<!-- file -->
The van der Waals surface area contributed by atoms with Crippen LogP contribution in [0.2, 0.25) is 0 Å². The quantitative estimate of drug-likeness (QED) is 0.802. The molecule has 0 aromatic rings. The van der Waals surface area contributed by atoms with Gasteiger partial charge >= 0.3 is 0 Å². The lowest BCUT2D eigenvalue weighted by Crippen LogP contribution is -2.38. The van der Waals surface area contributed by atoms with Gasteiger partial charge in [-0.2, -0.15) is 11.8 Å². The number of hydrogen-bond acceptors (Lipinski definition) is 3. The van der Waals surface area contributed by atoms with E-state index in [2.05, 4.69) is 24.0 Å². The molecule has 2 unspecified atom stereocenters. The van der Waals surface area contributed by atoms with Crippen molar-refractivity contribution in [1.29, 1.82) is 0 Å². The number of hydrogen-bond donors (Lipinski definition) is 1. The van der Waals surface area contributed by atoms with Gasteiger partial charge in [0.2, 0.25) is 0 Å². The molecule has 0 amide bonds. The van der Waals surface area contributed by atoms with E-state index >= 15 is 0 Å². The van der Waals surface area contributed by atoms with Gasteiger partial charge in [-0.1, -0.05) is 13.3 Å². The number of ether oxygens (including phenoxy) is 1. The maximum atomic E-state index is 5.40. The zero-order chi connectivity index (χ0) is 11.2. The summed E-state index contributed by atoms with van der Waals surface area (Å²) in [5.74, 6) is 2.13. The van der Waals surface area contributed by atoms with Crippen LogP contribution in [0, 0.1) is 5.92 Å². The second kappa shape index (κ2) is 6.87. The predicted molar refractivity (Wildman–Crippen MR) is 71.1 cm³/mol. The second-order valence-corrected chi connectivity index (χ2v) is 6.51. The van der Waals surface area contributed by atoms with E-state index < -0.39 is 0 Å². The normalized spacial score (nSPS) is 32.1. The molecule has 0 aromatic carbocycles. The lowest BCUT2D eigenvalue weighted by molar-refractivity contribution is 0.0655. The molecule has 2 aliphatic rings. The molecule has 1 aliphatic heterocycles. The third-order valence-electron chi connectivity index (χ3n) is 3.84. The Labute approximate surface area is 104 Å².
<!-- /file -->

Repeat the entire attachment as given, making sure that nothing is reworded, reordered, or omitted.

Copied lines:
The van der Waals surface area contributed by atoms with Crippen LogP contribution in [0.2, 0.25) is 0 Å². The quantitative estimate of drug-likeness (QED) is 0.802. The molecule has 0 aromatic rings. The van der Waals surface area contributed by atoms with Gasteiger partial charge >= 0.3 is 0 Å². The lowest BCUT2D eigenvalue weighted by Crippen LogP contribution is -2.38. The van der Waals surface area contributed by atoms with Gasteiger partial charge in [-0.2, -0.15) is 11.8 Å². The number of hydrogen-bond acceptors (Lipinski definition) is 3. The van der Waals surface area contributed by atoms with E-state index in [2.05, 4.69) is 24.0 Å². The molecule has 2 unspecified atom stereocenters. The van der Waals surface area contributed by atoms with Crippen molar-refractivity contribution in [1.29, 1.82) is 0 Å². The number of hydrogen-bond donors (Lipinski definition) is 1. The van der Waals surface area contributed by atoms with Gasteiger partial charge in [0.2, 0.25) is 0 Å². The molecule has 0 amide bonds. The van der Waals surface area contributed by atoms with E-state index >= 15 is 0 Å². The van der Waals surface area contributed by atoms with Gasteiger partial charge in [-0.1, -0.05) is 13.3 Å². The number of ether oxygens (including phenoxy) is 1. The maximum atomic E-state index is 5.40. The zero-order chi connectivity index (χ0) is 11.2. The summed E-state index contributed by atoms with van der Waals surface area (Å²) in [5.74, 6) is 2.13. The van der Waals surface area contributed by atoms with Crippen LogP contribution in [0, 0.1) is 5.92 Å². The second kappa shape index (κ2) is 6.87. The predicted molar refractivity (Wildman–Crippen MR) is 71.1 cm³/mol. The second-order valence-corrected chi connectivity index (χ2v) is 6.51. The van der Waals surface area contributed by atoms with E-state index < -0.39 is 0 Å². The normalized spacial score (nSPS) is 32.1. The molecule has 0 aromatic carbocycles. The lowest BCUT2D eigenvalue weighted by molar-refractivity contribution is 0.0655. The molecule has 2 aliphatic rings. The molecule has 1 aliphatic heterocycles. The third-order valence-electron chi connectivity index (χ3n) is 3.84. The Labute approximate surface area is 104 Å².